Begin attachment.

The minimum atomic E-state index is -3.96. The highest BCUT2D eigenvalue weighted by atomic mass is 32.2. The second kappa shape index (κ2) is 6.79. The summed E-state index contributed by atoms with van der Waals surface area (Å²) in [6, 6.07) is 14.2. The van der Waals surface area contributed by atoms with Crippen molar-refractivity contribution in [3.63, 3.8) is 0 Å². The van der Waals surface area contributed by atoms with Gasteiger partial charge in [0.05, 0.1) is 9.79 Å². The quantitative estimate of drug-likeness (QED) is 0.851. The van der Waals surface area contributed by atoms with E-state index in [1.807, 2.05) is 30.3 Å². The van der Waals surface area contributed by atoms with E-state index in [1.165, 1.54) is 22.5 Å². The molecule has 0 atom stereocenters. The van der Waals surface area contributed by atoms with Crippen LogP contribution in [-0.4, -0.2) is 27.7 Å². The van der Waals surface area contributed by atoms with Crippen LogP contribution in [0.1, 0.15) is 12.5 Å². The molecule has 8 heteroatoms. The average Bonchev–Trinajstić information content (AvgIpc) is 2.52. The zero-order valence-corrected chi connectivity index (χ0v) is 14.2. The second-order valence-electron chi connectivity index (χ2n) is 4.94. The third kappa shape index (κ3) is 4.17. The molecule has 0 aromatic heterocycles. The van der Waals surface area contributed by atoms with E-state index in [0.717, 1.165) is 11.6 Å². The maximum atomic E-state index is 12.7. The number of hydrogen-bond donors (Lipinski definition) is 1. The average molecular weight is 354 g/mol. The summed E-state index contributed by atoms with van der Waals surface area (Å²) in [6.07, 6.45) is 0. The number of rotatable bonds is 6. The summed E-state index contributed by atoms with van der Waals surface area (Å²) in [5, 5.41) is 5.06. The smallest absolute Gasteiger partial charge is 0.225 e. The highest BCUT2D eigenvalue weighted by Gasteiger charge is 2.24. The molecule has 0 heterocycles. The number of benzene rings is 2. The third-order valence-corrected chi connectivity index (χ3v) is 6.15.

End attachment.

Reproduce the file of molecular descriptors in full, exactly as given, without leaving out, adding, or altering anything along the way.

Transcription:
The minimum atomic E-state index is -3.96. The highest BCUT2D eigenvalue weighted by atomic mass is 32.2. The second kappa shape index (κ2) is 6.79. The summed E-state index contributed by atoms with van der Waals surface area (Å²) in [6, 6.07) is 14.2. The van der Waals surface area contributed by atoms with Crippen molar-refractivity contribution in [3.63, 3.8) is 0 Å². The van der Waals surface area contributed by atoms with Gasteiger partial charge in [0.05, 0.1) is 9.79 Å². The quantitative estimate of drug-likeness (QED) is 0.851. The van der Waals surface area contributed by atoms with E-state index in [1.807, 2.05) is 30.3 Å². The van der Waals surface area contributed by atoms with E-state index in [1.165, 1.54) is 22.5 Å². The molecule has 0 atom stereocenters. The van der Waals surface area contributed by atoms with Crippen LogP contribution in [-0.4, -0.2) is 27.7 Å². The van der Waals surface area contributed by atoms with Crippen LogP contribution in [0.1, 0.15) is 12.5 Å². The molecule has 8 heteroatoms. The average Bonchev–Trinajstić information content (AvgIpc) is 2.52. The zero-order valence-corrected chi connectivity index (χ0v) is 14.2. The second-order valence-electron chi connectivity index (χ2n) is 4.94. The third kappa shape index (κ3) is 4.17. The molecule has 0 aromatic heterocycles. The van der Waals surface area contributed by atoms with E-state index in [0.717, 1.165) is 11.6 Å². The maximum atomic E-state index is 12.7. The number of hydrogen-bond donors (Lipinski definition) is 1. The average molecular weight is 354 g/mol. The summed E-state index contributed by atoms with van der Waals surface area (Å²) in [6.07, 6.45) is 0. The number of rotatable bonds is 6. The summed E-state index contributed by atoms with van der Waals surface area (Å²) in [5, 5.41) is 5.06. The smallest absolute Gasteiger partial charge is 0.225 e. The highest BCUT2D eigenvalue weighted by Gasteiger charge is 2.24. The molecule has 0 heterocycles. The number of benzene rings is 2. The third-order valence-corrected chi connectivity index (χ3v) is 6.15.